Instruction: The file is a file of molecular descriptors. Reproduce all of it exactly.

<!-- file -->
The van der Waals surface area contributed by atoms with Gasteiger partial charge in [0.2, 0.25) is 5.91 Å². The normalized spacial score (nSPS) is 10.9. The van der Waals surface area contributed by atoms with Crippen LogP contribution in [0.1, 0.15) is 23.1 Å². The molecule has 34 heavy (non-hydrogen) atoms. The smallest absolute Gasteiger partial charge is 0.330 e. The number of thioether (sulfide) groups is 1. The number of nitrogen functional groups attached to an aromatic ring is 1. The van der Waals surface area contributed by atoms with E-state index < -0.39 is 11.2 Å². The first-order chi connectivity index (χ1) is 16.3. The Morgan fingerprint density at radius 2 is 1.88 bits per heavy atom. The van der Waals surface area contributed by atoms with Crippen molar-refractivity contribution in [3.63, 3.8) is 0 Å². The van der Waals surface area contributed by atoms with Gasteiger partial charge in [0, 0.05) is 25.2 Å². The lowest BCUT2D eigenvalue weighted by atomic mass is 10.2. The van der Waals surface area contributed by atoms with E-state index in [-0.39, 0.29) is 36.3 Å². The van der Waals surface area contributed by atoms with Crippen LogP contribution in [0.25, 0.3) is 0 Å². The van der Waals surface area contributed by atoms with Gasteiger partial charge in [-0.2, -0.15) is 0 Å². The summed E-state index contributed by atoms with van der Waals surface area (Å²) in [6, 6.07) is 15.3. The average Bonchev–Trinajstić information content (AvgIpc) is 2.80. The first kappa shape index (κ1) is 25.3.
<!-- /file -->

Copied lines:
The van der Waals surface area contributed by atoms with Gasteiger partial charge in [0.2, 0.25) is 5.91 Å². The normalized spacial score (nSPS) is 10.9. The van der Waals surface area contributed by atoms with Crippen LogP contribution in [0.1, 0.15) is 23.1 Å². The molecule has 34 heavy (non-hydrogen) atoms. The smallest absolute Gasteiger partial charge is 0.330 e. The number of thioether (sulfide) groups is 1. The number of nitrogen functional groups attached to an aromatic ring is 1. The van der Waals surface area contributed by atoms with E-state index < -0.39 is 11.2 Å². The first-order chi connectivity index (χ1) is 16.3. The Morgan fingerprint density at radius 2 is 1.88 bits per heavy atom. The van der Waals surface area contributed by atoms with Crippen molar-refractivity contribution in [3.63, 3.8) is 0 Å². The van der Waals surface area contributed by atoms with Gasteiger partial charge in [0, 0.05) is 25.2 Å². The lowest BCUT2D eigenvalue weighted by atomic mass is 10.2. The van der Waals surface area contributed by atoms with E-state index in [-0.39, 0.29) is 36.3 Å². The van der Waals surface area contributed by atoms with Crippen LogP contribution in [0.25, 0.3) is 0 Å². The van der Waals surface area contributed by atoms with Gasteiger partial charge in [-0.2, -0.15) is 0 Å². The summed E-state index contributed by atoms with van der Waals surface area (Å²) in [6, 6.07) is 15.3. The average Bonchev–Trinajstić information content (AvgIpc) is 2.80. The first kappa shape index (κ1) is 25.3.